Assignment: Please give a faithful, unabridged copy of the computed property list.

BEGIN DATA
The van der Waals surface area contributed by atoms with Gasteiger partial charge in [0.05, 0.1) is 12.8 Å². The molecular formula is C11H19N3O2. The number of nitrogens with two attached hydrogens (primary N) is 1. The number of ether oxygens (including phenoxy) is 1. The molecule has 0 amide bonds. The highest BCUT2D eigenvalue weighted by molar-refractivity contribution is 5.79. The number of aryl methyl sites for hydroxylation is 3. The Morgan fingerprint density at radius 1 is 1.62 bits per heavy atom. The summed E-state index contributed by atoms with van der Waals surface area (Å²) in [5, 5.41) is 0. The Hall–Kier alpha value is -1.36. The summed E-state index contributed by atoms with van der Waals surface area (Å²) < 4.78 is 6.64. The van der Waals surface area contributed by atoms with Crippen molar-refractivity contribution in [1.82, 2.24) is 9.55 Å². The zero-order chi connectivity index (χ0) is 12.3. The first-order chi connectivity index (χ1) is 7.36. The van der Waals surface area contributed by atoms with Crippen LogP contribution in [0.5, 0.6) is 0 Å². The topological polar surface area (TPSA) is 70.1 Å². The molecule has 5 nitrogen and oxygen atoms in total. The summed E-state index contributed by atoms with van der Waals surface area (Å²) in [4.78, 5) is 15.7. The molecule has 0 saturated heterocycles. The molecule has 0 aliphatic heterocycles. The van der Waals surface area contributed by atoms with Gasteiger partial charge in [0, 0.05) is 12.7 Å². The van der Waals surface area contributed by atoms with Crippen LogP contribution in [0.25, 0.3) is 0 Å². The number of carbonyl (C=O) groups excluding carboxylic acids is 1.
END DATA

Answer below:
The van der Waals surface area contributed by atoms with Gasteiger partial charge in [0.05, 0.1) is 12.8 Å². The molecular formula is C11H19N3O2. The number of nitrogens with two attached hydrogens (primary N) is 1. The number of ether oxygens (including phenoxy) is 1. The molecule has 0 amide bonds. The highest BCUT2D eigenvalue weighted by molar-refractivity contribution is 5.79. The number of aryl methyl sites for hydroxylation is 3. The Morgan fingerprint density at radius 1 is 1.62 bits per heavy atom. The summed E-state index contributed by atoms with van der Waals surface area (Å²) in [5, 5.41) is 0. The Hall–Kier alpha value is -1.36. The summed E-state index contributed by atoms with van der Waals surface area (Å²) < 4.78 is 6.64. The van der Waals surface area contributed by atoms with Crippen molar-refractivity contribution in [1.82, 2.24) is 9.55 Å². The zero-order chi connectivity index (χ0) is 12.3. The first-order chi connectivity index (χ1) is 7.36. The van der Waals surface area contributed by atoms with Crippen LogP contribution in [0.5, 0.6) is 0 Å². The topological polar surface area (TPSA) is 70.1 Å². The molecule has 5 nitrogen and oxygen atoms in total. The summed E-state index contributed by atoms with van der Waals surface area (Å²) in [4.78, 5) is 15.7. The molecule has 0 saturated heterocycles. The molecule has 0 aliphatic heterocycles. The van der Waals surface area contributed by atoms with Gasteiger partial charge in [0, 0.05) is 12.7 Å². The van der Waals surface area contributed by atoms with Crippen LogP contribution in [0.25, 0.3) is 0 Å². The number of carbonyl (C=O) groups excluding carboxylic acids is 1.